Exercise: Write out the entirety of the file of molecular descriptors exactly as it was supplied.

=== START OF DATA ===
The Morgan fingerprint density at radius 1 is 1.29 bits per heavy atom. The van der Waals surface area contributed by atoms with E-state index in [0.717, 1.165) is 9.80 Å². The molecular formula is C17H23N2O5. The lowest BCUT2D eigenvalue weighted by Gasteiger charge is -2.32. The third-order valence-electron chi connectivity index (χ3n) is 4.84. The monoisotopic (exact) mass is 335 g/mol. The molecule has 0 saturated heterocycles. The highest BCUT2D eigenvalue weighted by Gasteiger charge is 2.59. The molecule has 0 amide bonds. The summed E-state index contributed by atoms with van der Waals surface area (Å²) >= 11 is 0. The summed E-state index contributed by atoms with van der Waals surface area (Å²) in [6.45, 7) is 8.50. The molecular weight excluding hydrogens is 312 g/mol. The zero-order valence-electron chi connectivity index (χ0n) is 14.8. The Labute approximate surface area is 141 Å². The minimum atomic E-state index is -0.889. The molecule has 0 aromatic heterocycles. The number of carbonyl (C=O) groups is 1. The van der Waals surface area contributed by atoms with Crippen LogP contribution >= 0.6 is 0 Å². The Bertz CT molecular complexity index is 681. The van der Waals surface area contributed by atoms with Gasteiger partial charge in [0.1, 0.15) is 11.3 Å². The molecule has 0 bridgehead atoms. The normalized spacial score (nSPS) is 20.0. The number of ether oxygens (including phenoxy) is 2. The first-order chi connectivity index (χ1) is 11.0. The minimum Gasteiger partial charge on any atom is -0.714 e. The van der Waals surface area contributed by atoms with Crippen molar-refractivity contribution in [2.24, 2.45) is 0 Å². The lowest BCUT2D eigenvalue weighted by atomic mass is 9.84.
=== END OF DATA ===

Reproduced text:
The Morgan fingerprint density at radius 1 is 1.29 bits per heavy atom. The van der Waals surface area contributed by atoms with E-state index in [0.717, 1.165) is 9.80 Å². The molecular formula is C17H23N2O5. The lowest BCUT2D eigenvalue weighted by Gasteiger charge is -2.32. The third-order valence-electron chi connectivity index (χ3n) is 4.84. The monoisotopic (exact) mass is 335 g/mol. The molecule has 0 saturated heterocycles. The highest BCUT2D eigenvalue weighted by Gasteiger charge is 2.59. The molecule has 0 amide bonds. The summed E-state index contributed by atoms with van der Waals surface area (Å²) >= 11 is 0. The summed E-state index contributed by atoms with van der Waals surface area (Å²) in [6.45, 7) is 8.50. The molecular weight excluding hydrogens is 312 g/mol. The zero-order valence-electron chi connectivity index (χ0n) is 14.8. The Labute approximate surface area is 141 Å². The minimum atomic E-state index is -0.889. The molecule has 0 aromatic heterocycles. The number of carbonyl (C=O) groups is 1. The van der Waals surface area contributed by atoms with Crippen LogP contribution >= 0.6 is 0 Å². The Bertz CT molecular complexity index is 681. The van der Waals surface area contributed by atoms with Gasteiger partial charge in [0.1, 0.15) is 11.3 Å². The molecule has 0 bridgehead atoms. The normalized spacial score (nSPS) is 20.0. The number of ether oxygens (including phenoxy) is 2. The first-order chi connectivity index (χ1) is 11.0. The minimum Gasteiger partial charge on any atom is -0.714 e. The van der Waals surface area contributed by atoms with Crippen molar-refractivity contribution in [2.24, 2.45) is 0 Å². The lowest BCUT2D eigenvalue weighted by atomic mass is 9.84.